For the last week or so I have been making regular journeys to the M56 motorway which requires me to cross the River Weaver at the Acton Swing Bridge just three miles form my home. Each time I crossed the bridge I could see a rather large tugboat moored at the foot of the bridge, and I couldn’t help wondering what it was doing there.
So yesterday, taking advantage of the lovely weather I drove down to the bridge and went to have a look at this impressive boat. As I approached I could see the boat was named “Daniel Adamson” but which meant nothing to me. So a little background to the boat and its history:-
The Daniel Adamson is a remarkable survivor from the steam age and a most unusual vessel. A small but incredibly powerful canal tug, she was built to tow long strings of barges laden with goods from the inland towns of Cheshire and the Potteries to the great seaport of Liverpool. She made her appearance on the Mersey at a time when old-fashioned sailing ships still jostled for space on the Liverpool waterfront with the great steamships and ocean liners of the Edwardian era.
The 109-year-old steam-powered tug was built at Cammell Laird in Birkenhead has spent the last year at the shipyard being lovingly restored by a band of volunteers*. The restoration work, part of a £3.8m Heritage Lottery Fund award and with support from the Mayor of Liverpool included refurbishing all the brass work and intricate woodwork including returning the saloons to the 1930s style.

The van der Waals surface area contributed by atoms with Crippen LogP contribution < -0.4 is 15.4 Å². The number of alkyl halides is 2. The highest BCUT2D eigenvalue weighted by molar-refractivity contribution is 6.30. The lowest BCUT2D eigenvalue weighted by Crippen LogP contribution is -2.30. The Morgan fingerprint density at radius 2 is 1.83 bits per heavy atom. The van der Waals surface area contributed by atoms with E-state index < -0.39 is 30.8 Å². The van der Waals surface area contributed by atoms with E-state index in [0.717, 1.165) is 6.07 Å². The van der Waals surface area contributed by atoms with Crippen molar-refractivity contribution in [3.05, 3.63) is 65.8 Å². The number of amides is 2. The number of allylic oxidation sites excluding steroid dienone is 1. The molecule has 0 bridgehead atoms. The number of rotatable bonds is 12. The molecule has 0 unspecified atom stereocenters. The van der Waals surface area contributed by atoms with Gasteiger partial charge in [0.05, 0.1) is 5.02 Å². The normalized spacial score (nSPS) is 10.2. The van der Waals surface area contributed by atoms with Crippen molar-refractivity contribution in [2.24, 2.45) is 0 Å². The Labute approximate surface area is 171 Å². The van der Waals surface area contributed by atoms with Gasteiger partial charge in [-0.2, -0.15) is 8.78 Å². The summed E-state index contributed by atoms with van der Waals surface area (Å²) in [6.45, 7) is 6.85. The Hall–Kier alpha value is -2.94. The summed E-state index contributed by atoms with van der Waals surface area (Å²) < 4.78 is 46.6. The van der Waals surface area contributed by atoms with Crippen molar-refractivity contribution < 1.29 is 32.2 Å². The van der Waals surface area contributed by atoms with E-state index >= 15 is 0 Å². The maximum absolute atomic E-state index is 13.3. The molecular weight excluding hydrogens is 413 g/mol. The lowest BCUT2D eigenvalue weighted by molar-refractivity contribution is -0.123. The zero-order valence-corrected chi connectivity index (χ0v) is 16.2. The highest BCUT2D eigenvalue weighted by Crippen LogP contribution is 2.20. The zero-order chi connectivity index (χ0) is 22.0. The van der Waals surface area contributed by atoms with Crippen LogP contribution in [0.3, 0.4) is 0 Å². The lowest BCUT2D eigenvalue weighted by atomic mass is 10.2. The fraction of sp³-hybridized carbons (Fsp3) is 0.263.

I walked alongside of the boat taking some photographs and was then encouraged to go on board to have a look around. Firstly I was taken to see the newly refurbished “art deco” saloons which had been done by the apprentices at Cammell Laird shipyard in Birkenhead, and what a job they have done, the craftsmanship is outstanding and the woodwork simply beautiful.
A tour of the bridge was next with everything looking “as new”, I was particularly impressed with the brass footplates on the stairs down to the deck, wonderful pieces of craftsmanship (and they are the original ones on the ship).
Next, I donned hard helmet and shoe covers and then down into the bowels of the tug to inspect the engines and boilers. The boilers were much larger than I anticipated and keeping them full of coal must be real hard graft when the tug is “full on”.
Unfortunately, I cant remember the gentleman’s name who took me around but I would like to thank him for his patience and willingness to explain things in detail for me (and in simple terms as I am a non-techie). He also gave me a brief history of the docks in Liverpool where he worked as a tugman, it was absolutely fascinating.
So my advice is take the time to visit this wonderful old boat, it is part of our industrial heritage and we should do as much as possible to support and preserve it.
- Full details of the history of the boat can be found here https://www.thedanny.co.uk
Photographs (c) Kindadukish 2018